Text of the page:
+         *
+         * b) Via the Java API:
+         *    (see the JMH homepage for possible caveats when running from IDE:
+         *      http://openjdk.java.net/projects/code-tools/jmh/)
+         */
+
+        public static void main(String[] args) throws RunnerException {
+            Options opt = new OptionsBuilder()
+                    .include(JMHSample_35_Profilers.Maps.class.getSimpleName())
+                    .addProfiler(StackProfiler.class)
+//                    .addProfiler(GCProfiler.class)
+                    .build();
+
+            new Runner(opt).run();
+        }
+
+        /*
+            Running this benchmark will yield something like:
+
+              Benchmark                              (type)  Mode  Cnt     Score    Error   Units
+              JMHSample_35_Profilers.Maps.test     hashmap  avgt    5  1553.201 ±   6.199   ns/op
+              JMHSample_35_Profilers.Maps.test     treemap  avgt    5  5177.065 ± 361.278   ns/op
+
+            Running with -prof stack will yield:
+
+              ....[Thread state: RUNNABLE]........................................................................
+               99.0%  99.0% org.openjdk.jmh.samples.JMHSample_35_Profilers$Maps.test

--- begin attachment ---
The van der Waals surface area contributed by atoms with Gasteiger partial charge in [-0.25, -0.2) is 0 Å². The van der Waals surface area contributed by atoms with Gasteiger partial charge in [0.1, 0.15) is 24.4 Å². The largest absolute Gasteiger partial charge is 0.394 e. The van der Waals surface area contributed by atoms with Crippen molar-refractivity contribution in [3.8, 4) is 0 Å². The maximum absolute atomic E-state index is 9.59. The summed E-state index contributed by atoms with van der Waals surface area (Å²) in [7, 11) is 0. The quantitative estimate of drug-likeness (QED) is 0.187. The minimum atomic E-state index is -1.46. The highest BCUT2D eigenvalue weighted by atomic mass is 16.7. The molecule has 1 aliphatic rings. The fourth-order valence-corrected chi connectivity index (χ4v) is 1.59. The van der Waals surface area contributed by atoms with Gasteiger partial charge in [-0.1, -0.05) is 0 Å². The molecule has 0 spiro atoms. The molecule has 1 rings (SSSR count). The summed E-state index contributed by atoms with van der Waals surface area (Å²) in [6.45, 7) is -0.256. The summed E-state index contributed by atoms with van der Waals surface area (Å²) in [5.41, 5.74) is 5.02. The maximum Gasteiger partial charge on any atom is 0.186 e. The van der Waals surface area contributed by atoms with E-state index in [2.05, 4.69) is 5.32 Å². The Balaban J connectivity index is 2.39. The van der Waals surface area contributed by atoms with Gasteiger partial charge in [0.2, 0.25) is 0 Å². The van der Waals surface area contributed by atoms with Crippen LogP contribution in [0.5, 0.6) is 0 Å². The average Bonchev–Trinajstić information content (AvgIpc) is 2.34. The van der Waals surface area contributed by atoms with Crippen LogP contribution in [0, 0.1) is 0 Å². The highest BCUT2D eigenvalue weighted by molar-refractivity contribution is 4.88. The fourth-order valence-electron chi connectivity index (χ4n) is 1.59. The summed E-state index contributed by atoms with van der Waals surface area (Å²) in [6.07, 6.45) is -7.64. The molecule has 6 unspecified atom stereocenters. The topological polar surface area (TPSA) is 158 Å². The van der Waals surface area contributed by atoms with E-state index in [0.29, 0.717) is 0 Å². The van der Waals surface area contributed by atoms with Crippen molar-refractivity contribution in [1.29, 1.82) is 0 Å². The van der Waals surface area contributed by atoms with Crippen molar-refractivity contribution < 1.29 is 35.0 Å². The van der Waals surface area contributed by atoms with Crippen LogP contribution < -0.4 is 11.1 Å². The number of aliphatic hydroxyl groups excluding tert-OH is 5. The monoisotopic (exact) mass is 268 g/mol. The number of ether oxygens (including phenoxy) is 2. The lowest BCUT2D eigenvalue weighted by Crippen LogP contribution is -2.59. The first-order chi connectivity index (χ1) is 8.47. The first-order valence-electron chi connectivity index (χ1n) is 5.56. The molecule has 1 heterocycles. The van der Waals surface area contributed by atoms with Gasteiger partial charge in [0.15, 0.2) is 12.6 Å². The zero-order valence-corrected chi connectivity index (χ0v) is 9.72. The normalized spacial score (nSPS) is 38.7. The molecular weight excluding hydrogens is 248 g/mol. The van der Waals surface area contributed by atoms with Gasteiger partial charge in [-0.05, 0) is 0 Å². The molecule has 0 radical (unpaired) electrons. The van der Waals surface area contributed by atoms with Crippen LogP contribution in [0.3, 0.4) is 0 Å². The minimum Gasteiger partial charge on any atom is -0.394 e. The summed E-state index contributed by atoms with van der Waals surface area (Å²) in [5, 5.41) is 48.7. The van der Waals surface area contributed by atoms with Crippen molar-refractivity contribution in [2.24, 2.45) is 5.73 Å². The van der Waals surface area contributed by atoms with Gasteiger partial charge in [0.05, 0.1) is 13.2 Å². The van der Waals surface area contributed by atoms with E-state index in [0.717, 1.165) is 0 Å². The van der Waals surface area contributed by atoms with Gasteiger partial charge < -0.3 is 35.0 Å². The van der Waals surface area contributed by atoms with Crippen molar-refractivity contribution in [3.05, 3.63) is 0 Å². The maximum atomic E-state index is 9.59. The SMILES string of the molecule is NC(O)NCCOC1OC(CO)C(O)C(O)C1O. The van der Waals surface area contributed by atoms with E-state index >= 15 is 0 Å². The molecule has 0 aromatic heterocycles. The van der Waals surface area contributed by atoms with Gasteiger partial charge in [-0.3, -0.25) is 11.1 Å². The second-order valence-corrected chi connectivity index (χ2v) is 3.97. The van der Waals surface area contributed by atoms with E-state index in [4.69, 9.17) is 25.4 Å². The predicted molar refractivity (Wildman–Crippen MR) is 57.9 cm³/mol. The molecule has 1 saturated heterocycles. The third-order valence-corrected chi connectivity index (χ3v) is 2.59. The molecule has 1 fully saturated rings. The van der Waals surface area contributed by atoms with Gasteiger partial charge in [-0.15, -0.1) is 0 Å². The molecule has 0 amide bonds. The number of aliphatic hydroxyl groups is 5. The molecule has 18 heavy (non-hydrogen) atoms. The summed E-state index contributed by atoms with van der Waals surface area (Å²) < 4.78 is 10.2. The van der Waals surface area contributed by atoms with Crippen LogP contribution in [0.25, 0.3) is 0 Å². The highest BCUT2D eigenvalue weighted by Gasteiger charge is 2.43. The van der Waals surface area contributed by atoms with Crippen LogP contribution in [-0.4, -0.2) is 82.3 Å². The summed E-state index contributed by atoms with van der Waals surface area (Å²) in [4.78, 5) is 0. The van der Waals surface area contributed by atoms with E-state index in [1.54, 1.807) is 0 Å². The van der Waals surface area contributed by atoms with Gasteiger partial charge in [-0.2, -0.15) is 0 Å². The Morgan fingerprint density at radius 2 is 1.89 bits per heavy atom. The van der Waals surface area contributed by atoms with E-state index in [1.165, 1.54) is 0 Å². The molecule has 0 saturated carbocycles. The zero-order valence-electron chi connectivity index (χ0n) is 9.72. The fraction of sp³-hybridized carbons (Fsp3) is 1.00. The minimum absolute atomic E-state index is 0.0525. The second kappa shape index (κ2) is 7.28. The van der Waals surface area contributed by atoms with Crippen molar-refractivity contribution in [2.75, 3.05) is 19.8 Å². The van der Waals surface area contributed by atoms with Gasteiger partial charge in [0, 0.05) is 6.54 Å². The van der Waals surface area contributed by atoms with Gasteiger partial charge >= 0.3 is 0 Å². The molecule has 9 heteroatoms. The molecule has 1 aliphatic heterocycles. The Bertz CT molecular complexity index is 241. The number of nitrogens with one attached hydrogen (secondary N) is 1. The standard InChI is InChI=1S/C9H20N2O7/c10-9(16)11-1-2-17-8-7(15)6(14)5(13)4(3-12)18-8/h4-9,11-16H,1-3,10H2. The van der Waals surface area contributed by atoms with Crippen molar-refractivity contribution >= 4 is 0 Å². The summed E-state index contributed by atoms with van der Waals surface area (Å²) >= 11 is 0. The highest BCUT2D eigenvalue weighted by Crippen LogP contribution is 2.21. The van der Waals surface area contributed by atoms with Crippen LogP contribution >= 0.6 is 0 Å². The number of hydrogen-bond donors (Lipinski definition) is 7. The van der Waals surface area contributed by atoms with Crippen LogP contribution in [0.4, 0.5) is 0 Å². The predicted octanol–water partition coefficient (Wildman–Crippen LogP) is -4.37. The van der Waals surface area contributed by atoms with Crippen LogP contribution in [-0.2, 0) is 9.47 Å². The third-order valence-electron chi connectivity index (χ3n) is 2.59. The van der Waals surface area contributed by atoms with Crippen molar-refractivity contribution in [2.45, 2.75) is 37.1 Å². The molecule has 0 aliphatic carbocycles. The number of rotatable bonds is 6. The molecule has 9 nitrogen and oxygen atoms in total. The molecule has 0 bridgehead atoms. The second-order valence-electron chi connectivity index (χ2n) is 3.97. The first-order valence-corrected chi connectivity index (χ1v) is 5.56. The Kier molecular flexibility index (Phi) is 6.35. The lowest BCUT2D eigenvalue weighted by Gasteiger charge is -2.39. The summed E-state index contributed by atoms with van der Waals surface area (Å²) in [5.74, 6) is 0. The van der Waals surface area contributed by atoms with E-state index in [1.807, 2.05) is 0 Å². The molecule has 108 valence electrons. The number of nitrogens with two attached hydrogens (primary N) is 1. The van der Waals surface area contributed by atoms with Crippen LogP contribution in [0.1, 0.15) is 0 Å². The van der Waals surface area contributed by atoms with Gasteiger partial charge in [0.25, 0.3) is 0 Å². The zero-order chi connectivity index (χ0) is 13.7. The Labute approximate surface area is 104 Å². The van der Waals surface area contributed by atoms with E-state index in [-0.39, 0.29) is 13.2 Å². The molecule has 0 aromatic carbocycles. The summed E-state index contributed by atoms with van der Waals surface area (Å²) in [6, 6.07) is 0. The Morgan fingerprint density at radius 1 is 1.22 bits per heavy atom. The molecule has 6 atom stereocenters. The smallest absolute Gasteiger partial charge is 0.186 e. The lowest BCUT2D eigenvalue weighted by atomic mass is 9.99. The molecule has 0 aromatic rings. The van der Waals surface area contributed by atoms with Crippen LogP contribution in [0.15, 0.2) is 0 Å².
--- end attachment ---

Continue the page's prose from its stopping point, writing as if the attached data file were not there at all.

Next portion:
+                0.4%   0.4% org.openjdk.jmh.samples.generated.JMHSample_35_Profilers_Maps_test.test_avgt_jmhStub
+                0.2%   0.2% sun.reflect.NativeMethodAccessorImpl.invoke0
+                0.2%   0.2% java.lang.Integer.valueOf
+                0.2%   0.2% sun.misc.Unsafe.compareAndSwapInt
+
+              ....[Thread state: RUNNABLE]........................................................................
+               78.0%  78.0% java.util.TreeMap.getEntry
+               21.2%  21.2% org.openjdk.jmh.samples.JMHSample_35_Profilers$Maps.test
+                0.4%   0.4% java.lang.Integer.valueOf
+                0.2%   0.2% sun.reflect.NativeMethodAccessorImpl.invoke0
+                0.2%   0.2% org.openjdk.jmh.samples.generated.JMHSample_35_Profilers_Maps_test.test_avgt_jmhStub
+
+            Stack profiler is useful to quickly see if the code we are stressing actually executes. As many other
+            sampling profilers, it is susceptible for sampling bias: it can fail to notice quickly executing methods,
+            for example. In the benchmark above, it does not notice HashMap.get.
+
+            Next up, GC profiler. Running with -prof gc will yield:
+
+              Benchmark                                                            (type)  Mode  Cnt    Score     Error   Units
+
+              JMHSample_35_Profilers.Maps.test                                   hashmap  avgt    5  1553.201 ±   6.199   ns/op